After viewing the interview, I have this to say. It seems that Rob’s greatest concern in raising the issue about hell and salvation has come from his pastoral ministry. I believe him. Rob said in the interview that he has grown concerned from his pastoral work that the Gospel retold as it has been in effect paints God into this person with polarity disorder. On the one hand, the Gospel says, "God loves you and has a wonderful plan for your life", on the other, "if you don’t believe in him at this moment, that loving God will reek havoc on you for eternity." "If you don’t pray these words after me, you could die tonight and suffer for an eternity in hell being tortured because you rejected God’s free gift." Rob thinks this telling of the Gospel story is not at all good news because of what it presupposes about God. The God of that story is not a God who loves by any human measure, according to Rob. As I recall, Brian McClaren made nearly the same point in Generous Orthodoxy.
The understanding of the Gospel in fact is perhaps the key issue for many emerging Christians. What I took away from the interview is that it seems that the central question for Rob Bell is "what is the Gospel?"
I agree that how we as evangelical Christians understand and frame the Gospel is an important and relevant question. And I'm just post-modern enough to believe that our cultural influences can shape how we understand the Gospel such that a constant evaluation of our understanding of the Gospel is essential. As early as Paul's day, there were "culturally conditioned" alterations of the Gospel with which he had to contend (Gal 1:6-9). And while Rob’s proposal is seriously flawed and dangerous theologically, that does not take away from the truth of his pastoral observations. When the Gospel is put in these terms it can lead in fact to equally flawed and dangerous theological points of view.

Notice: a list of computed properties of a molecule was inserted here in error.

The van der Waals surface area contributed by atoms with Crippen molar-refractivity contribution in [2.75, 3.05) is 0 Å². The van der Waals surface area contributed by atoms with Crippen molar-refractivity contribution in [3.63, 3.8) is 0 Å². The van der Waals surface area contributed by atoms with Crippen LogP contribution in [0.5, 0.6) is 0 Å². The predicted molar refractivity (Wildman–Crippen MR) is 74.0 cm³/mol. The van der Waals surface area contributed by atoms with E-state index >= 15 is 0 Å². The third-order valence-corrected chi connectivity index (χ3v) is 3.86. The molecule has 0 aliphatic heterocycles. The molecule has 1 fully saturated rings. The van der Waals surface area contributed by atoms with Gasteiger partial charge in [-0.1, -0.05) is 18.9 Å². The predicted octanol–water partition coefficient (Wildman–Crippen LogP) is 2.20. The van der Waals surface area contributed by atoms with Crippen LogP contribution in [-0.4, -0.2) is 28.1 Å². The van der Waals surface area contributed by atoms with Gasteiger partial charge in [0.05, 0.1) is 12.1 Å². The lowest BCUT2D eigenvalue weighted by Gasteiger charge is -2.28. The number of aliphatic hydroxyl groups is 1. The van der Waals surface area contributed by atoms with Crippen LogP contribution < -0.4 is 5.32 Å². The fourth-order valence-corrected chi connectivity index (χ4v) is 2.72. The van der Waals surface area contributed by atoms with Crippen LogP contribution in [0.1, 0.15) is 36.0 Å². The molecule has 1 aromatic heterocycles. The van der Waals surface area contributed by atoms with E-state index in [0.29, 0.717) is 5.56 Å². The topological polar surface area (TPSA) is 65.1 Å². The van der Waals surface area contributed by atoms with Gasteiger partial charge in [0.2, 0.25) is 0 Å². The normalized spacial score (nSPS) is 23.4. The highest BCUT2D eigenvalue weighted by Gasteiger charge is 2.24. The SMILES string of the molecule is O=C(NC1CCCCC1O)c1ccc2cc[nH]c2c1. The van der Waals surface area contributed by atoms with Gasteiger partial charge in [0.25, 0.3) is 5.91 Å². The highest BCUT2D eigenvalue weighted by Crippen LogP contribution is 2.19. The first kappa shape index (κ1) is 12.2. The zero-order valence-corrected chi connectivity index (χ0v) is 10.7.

So, I agree with Rob, “the Gospel is good news indeed!”. But it’s not likely for the reason Rob proposes. I don’t intend a full discussion at the moment, but after watching the interview, I think at least one thing that is missing in Rob’s proposal is that for love to win, something or someone has to lose. With biblical salvation comes judgment, as my friend Jim Hamilton in his recent book, God's Glory in Salvation through Judgment: A Biblical Theology, has eloquently made plain:
In the powerfully redemptive story that Rob told about the “Cutter” in his congregation, the men who perpetrated the abuse which led to the woman's psychological pain need to be brought to justice. At least part of the good news of the Gospel that Jesus told is that those who commit such things will meet justice if not in this life, than in the “death after death” to use a phrase from Scot McKnight in One.Life: Jesus Calls, We Follow, in which Scot has a nice short discussion of hell (160-65). A Gospel which doesn't announce justice is no Gospel.
Rob also appeared this morning on ABC's Good Morning America.
HT: Jameson Ross & Taylor Clausen